Ahead of us the hemlock awaits. We kneel beside the stump, and the Sleeper reaches into the hollow and buries her hand into the nest of ribbons and buttons. The icy metal of the necklace slithers across her palm. We shiver at the touch of all the different textures: the silk ribbons, the corduroy buttons, the tracery of the locket. I help the Sleeper remove the bronze comb from her hair. Her tresses fall about her face, the strands tickling our cheeks. We hold the polished comb in front of us. In it we can see our reflection, our shining eyes glinting—almost glowing—in the starlight. We place the comb on top of my collection, and I don’t want to leave this place, this moment, but another sound of cracking ice draws us forward like a siren’s cry, pulls our limbs, our body, our entire singular self toward the yawning expanse of ice.
We slide across the mirrored surface, and we’re laughing, reeling, almost falling over. The Sleeper shrieks with delight. Her voice peals across the wastes and into the silent trees that line the shore. We run faster, slipping and skidding. Her skirt billows out around us. The clouds shift in the sky, unveiling a gibbous moon. We spread our arms and lean our head back skyward to bathe in its light. Beneath us, shadowy shapes of feeding fish flee before our feet. And we run. Faster, ever faster. A beckoning wind pulls us along, and I feel as if we’re flying.
Ahead the ice darkens, turns an almost inky black, and our feet are splashing through a slush of ice-melt. We kick up a spray of pebbled, icy water with each stride. Fissures form across the thawing surface, and I know we’re close. Three more steps and the Sleeper’s foot breaks through the lake’s frozen rind. The water grabs us, pulls us down insistently, invitingly, deep into the lake’s embrace.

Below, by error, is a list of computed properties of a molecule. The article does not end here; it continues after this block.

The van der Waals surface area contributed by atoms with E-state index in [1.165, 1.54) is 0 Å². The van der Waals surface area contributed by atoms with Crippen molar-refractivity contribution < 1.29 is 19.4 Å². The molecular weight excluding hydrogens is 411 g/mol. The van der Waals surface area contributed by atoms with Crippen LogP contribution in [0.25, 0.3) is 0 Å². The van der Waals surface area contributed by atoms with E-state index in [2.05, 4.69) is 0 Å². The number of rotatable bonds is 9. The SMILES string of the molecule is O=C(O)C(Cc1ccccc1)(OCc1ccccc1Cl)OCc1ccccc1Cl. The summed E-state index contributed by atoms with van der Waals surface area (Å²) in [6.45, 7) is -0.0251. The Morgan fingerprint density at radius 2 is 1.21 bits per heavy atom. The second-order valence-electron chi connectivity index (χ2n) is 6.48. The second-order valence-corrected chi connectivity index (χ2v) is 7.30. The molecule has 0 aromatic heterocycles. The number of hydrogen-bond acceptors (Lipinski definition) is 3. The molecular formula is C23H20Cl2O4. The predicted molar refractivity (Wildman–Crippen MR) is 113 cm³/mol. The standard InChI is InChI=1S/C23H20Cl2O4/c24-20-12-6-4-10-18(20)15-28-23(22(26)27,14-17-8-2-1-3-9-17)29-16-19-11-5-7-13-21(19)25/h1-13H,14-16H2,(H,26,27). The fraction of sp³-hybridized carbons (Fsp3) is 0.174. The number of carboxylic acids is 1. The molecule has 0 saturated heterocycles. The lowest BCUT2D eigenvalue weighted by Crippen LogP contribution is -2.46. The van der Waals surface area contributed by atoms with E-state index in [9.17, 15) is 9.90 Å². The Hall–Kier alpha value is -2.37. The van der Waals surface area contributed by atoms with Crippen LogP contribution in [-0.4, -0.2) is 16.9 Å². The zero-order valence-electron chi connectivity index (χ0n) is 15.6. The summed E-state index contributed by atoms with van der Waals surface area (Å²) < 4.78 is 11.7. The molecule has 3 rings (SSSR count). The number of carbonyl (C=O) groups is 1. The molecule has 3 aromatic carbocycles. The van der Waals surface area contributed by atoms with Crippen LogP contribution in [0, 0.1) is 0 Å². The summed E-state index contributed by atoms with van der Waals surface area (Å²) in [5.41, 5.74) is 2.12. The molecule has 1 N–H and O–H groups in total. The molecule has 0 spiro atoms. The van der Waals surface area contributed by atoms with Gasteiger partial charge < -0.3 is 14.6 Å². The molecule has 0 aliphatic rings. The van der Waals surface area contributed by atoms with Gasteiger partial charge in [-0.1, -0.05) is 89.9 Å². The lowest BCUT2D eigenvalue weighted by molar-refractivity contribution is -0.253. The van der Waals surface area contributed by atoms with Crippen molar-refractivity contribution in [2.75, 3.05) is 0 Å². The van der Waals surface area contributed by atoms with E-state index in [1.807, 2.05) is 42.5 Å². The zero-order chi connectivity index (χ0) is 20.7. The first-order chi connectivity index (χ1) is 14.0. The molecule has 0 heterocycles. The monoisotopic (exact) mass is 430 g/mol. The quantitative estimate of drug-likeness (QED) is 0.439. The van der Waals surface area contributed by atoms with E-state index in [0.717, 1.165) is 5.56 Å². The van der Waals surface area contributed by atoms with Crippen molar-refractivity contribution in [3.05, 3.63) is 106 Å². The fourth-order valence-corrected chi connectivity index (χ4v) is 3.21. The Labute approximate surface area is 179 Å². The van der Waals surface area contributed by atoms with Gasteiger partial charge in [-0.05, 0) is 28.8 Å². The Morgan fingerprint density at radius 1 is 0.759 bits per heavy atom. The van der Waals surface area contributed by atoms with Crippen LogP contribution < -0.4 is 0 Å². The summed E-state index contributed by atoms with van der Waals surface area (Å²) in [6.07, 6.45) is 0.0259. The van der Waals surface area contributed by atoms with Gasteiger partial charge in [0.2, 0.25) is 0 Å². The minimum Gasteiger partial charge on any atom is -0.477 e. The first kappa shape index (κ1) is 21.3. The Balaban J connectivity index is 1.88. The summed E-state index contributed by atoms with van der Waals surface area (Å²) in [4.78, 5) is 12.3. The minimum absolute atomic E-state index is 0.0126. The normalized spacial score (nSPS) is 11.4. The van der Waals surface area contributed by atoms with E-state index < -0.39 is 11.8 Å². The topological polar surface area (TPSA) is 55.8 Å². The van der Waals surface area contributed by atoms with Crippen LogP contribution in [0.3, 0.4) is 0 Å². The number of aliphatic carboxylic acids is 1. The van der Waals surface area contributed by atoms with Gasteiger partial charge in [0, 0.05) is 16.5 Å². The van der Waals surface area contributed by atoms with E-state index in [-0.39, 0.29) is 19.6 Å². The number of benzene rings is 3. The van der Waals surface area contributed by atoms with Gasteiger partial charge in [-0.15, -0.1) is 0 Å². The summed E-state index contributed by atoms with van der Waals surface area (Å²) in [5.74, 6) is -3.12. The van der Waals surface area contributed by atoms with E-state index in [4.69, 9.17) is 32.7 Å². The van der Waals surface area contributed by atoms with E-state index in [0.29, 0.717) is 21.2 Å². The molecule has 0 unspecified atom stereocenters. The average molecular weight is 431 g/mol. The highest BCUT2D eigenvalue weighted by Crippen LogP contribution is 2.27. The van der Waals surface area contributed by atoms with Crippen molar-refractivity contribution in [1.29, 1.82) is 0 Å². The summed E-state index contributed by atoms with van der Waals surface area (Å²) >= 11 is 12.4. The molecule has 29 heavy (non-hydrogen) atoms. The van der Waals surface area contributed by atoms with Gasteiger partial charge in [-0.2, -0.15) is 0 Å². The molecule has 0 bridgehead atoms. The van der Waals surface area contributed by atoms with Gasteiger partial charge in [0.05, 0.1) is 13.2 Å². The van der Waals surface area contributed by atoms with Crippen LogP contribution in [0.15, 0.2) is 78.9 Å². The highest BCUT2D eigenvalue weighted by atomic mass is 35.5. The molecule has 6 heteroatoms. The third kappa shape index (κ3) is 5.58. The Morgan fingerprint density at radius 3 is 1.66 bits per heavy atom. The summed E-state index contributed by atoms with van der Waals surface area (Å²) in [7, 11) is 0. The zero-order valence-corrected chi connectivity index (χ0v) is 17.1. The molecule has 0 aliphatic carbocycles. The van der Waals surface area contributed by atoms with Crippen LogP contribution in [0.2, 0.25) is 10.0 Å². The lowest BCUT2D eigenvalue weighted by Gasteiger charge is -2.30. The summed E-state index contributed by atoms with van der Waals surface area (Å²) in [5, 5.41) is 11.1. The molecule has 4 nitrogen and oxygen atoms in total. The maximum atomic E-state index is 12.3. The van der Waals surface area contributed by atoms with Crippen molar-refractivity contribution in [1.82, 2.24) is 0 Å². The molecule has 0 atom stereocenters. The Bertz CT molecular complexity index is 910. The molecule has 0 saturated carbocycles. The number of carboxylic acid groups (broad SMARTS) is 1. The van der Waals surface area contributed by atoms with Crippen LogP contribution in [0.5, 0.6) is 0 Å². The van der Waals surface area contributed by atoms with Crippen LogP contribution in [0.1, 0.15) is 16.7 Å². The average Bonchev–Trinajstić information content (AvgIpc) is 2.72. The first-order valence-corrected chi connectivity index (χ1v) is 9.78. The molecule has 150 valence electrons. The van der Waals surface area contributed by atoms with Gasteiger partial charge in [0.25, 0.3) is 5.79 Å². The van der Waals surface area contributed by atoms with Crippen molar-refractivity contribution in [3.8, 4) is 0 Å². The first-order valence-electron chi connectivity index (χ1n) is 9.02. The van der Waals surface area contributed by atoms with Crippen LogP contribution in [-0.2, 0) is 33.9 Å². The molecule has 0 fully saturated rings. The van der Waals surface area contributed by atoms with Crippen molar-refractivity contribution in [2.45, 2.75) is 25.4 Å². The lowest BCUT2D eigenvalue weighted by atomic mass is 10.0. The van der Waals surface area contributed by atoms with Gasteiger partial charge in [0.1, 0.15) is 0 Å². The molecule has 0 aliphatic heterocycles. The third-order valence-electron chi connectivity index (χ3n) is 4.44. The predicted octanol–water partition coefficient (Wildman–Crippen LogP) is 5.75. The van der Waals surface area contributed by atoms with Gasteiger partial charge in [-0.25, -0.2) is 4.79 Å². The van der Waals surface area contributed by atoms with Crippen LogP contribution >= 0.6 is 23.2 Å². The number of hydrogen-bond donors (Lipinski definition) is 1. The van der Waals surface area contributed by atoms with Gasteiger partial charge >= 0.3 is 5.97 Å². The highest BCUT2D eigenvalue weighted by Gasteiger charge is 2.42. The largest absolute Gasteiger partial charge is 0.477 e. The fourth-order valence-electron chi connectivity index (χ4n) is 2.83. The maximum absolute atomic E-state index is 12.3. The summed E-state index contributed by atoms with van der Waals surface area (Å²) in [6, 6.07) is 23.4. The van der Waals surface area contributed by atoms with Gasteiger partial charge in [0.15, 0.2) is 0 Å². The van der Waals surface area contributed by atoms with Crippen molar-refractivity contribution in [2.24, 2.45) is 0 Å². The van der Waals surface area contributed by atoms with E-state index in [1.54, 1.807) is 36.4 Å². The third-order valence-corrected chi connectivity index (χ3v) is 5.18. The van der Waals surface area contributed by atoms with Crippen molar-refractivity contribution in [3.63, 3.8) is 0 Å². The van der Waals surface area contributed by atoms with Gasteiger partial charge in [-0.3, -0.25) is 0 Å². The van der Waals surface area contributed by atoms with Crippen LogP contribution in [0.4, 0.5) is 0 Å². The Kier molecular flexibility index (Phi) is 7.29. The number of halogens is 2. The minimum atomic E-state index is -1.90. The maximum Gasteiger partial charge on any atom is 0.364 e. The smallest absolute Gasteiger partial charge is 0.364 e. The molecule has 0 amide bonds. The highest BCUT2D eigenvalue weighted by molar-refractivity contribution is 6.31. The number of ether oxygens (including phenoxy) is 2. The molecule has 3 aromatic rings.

I finally feel alive again.
The world turns blue and silver. I see a flash of scales dart above us, toward the light. I whisper to the Sleeper, Go farther, farther still, and she kicks her legs, and we descend. The moonlight fades about us, but I see even more clearly, my vision growing stronger with a warmth that radiates about us and from within us, a smoldering glow of heat that starts at our fingers and courses along our limbs. We’re almost there. I whisper to the Sleeper, Go faster, but she no longer hears me, and our limbs are slowing. The warmth has faded, consumed by nothingness, as we sink lower and lower until we reach the other Sleepers. Their hair flows like tendrils of seaweed; their tattered dresses are colorless in the stygian dark. They turn to stare at me, their faces so serene, so sad, so terribly alone and abandoned.
Josh Jones lives in Maryland with his wife, two daughters, and small menagerie of mostly tame animals. When not writing, he earns a living as an animator. His writing has also appeared in Bartleby Snopes.
When he was younger, he loved hiding anywhere up high: a tree, on the roof of the pool center at summer camp, or an 80-foot crane a block away from his dorm.
Art — kAt Philbin is an artist based in Los Angeles, CA. She draws inspiration from fairy tales and personal mythologies to create her delicate illustrations with many, many tiny pen lines. See more of her artwork at www.katphilbin.com.